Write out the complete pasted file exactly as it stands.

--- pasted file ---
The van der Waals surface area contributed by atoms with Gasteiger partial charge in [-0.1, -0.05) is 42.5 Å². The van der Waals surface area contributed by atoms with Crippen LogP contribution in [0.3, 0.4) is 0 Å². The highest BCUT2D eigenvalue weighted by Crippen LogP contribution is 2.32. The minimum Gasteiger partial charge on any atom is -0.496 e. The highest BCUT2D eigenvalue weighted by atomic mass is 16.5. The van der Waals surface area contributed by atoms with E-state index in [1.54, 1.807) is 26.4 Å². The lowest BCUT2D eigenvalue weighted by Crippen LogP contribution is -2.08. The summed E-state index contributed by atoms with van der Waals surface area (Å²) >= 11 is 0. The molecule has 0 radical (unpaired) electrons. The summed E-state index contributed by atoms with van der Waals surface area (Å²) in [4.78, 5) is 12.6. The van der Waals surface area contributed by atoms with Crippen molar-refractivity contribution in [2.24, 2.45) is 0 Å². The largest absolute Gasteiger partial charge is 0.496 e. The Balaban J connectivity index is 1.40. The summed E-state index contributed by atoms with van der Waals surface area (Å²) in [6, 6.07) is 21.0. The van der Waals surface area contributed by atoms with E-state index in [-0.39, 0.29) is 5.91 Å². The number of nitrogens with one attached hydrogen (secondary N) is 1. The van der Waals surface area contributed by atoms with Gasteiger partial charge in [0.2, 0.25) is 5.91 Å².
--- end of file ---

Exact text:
The van der Waals surface area contributed by atoms with Gasteiger partial charge in [-0.1, -0.05) is 42.5 Å². The van der Waals surface area contributed by atoms with Crippen LogP contribution in [0.3, 0.4) is 0 Å². The highest BCUT2D eigenvalue weighted by Crippen LogP contribution is 2.32. The minimum Gasteiger partial charge on any atom is -0.496 e. The highest BCUT2D eigenvalue weighted by atomic mass is 16.5. The van der Waals surface area contributed by atoms with E-state index in [1.54, 1.807) is 26.4 Å². The lowest BCUT2D eigenvalue weighted by Crippen LogP contribution is -2.08. The summed E-state index contributed by atoms with van der Waals surface area (Å²) >= 11 is 0. The molecule has 0 radical (unpaired) electrons. The summed E-state index contributed by atoms with van der Waals surface area (Å²) in [4.78, 5) is 12.6. The van der Waals surface area contributed by atoms with Crippen molar-refractivity contribution in [2.24, 2.45) is 0 Å². The largest absolute Gasteiger partial charge is 0.496 e. The Balaban J connectivity index is 1.40. The summed E-state index contributed by atoms with van der Waals surface area (Å²) in [6, 6.07) is 21.0. The van der Waals surface area contributed by atoms with E-state index in [-0.39, 0.29) is 5.91 Å². The number of nitrogens with one attached hydrogen (secondary N) is 1. The van der Waals surface area contributed by atoms with Gasteiger partial charge in [0.2, 0.25) is 5.91 Å².